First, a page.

|Publication number||US7507538 B2|
|Application number||US 11/685,632|
|Publication date||Mar 24, 2009|
|Filing date||Mar 13, 2007|
|Priority date||Mar 23, 2001|
|Also published as||CA2441947A1, CA2441947C, EP1425039A2, EP1425039A4, US7189513, US20040106551, US20070166319, WO2002077012A2, WO2002077012A3|
|Publication number||11685632, 685632, US 7507538 B2, US 7507538B2, US-B2-7507538, US7507538 B2, US7507538B2|
|Inventors||Samir N. Khleif, Jay A. Berzofsky|
|Original Assignee||The United States Of America As Represented By The Department Of Health And Human Services|
|Export Citation||BiBTeX, EndNote, RefMan|
|Patent Citations (25), Non-Patent Citations (60), Classifications (18), Legal Events (1)|
|External Links: USPTO, USPTO Assignment, Espacenet|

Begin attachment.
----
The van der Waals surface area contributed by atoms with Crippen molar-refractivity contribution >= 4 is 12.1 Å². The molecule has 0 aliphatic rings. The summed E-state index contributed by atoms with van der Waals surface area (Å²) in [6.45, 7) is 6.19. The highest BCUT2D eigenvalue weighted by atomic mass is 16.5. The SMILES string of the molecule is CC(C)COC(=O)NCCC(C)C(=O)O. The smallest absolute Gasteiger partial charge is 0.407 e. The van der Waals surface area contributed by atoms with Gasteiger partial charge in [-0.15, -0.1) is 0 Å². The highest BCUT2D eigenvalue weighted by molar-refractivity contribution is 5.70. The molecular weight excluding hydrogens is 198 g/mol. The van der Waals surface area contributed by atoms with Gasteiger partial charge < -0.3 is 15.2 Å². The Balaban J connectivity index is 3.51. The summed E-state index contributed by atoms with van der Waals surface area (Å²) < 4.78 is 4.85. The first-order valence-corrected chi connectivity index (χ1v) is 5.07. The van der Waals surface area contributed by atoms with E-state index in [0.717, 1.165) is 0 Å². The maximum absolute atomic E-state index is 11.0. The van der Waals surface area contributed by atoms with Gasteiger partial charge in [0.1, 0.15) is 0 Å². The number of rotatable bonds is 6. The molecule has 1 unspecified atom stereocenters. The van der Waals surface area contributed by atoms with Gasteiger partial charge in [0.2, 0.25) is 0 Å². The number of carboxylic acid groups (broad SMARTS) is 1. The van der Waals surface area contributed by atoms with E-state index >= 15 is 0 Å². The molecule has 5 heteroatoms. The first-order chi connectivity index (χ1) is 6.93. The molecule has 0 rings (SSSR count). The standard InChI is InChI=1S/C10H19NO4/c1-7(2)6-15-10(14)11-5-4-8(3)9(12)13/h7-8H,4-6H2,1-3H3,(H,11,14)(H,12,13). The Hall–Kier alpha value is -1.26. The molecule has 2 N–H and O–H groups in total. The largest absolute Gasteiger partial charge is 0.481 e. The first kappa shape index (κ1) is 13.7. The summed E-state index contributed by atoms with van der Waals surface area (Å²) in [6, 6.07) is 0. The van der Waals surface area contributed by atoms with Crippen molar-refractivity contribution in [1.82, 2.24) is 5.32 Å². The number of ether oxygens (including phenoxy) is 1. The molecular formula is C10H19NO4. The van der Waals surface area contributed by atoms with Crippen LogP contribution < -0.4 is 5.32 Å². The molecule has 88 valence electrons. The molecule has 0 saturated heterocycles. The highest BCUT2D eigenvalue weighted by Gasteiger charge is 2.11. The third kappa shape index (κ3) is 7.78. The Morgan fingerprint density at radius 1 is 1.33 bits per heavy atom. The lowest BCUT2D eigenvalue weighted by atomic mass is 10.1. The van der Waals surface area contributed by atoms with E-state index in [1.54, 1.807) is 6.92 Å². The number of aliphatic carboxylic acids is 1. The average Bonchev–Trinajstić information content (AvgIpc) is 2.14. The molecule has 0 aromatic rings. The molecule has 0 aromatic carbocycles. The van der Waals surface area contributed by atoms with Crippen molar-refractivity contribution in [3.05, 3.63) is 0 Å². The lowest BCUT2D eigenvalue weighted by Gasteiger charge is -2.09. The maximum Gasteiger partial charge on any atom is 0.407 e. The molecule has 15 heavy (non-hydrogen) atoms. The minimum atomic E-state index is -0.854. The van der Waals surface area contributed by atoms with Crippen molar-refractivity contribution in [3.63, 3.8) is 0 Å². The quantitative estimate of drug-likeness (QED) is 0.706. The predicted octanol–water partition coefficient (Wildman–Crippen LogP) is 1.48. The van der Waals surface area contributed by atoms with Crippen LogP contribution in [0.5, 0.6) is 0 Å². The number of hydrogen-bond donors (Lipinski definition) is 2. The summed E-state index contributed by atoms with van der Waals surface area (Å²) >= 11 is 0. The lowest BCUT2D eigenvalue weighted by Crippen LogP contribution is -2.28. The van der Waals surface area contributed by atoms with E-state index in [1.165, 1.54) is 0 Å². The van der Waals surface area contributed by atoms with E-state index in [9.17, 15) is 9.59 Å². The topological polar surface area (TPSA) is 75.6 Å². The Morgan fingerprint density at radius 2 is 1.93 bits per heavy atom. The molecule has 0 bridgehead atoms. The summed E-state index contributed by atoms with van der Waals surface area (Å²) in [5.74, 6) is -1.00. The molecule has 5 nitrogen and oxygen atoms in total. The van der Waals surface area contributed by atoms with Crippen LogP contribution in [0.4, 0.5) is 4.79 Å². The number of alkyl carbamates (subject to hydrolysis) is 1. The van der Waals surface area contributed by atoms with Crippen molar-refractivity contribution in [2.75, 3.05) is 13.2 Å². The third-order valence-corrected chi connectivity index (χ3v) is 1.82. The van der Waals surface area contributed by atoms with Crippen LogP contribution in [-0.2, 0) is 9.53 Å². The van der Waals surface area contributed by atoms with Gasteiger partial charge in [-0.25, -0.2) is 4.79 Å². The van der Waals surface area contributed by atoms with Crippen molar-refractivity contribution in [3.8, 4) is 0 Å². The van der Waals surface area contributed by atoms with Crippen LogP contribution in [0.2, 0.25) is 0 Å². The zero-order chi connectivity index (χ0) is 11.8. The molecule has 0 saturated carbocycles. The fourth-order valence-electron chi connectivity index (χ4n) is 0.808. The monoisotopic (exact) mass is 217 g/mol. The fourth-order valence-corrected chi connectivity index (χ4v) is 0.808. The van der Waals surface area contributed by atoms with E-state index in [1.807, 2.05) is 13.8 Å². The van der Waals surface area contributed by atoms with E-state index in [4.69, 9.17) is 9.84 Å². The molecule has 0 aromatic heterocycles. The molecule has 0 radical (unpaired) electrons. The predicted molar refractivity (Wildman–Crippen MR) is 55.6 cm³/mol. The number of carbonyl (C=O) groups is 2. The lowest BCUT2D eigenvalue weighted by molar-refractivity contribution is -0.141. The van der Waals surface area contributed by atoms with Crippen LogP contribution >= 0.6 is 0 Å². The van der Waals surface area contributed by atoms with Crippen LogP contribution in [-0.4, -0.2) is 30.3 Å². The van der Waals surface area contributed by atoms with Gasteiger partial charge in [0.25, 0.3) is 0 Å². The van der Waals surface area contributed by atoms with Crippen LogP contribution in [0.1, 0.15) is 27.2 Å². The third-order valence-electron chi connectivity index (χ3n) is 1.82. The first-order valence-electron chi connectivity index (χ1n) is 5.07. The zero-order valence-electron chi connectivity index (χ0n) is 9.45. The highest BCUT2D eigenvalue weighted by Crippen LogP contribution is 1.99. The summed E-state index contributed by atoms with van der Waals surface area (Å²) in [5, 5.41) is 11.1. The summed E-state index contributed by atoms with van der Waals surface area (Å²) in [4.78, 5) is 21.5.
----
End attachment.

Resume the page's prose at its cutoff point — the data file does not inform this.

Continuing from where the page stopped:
This application is a divisional of application Ser. No. 10/472,661, filed Sep. 22, 2003 now U.S. Pat. No. 7,189,513, which is the National Stage of International Application No. PCT/US02/09261, filed Mar. 22, 2002, which claims the benefit of Provisional Application No. 60/278,520, filed Mar. 23, 2001. Application Ser. No. 10/472,661, International Application No. PCT/US02/09261, and Provisional Application No. 60/278,520 are hereby incorporated herein by reference in their entirety.
This invention is owned by the United States Government.
This invention relates to treatment of human papilloma virus (HPV) infection and in particular it relates to immunogenic peptides which are suitable for use in vaccines. This invention also relates to methods of using immunogenic peptides suitable for stimulating in vitro, lymphocytes or antigen presenting cells previously isolated from a patient and returning these stimulated cells to the patient. This invention relates to methods of monitoring the immune response in a patient exposed to these immunogenic peptides.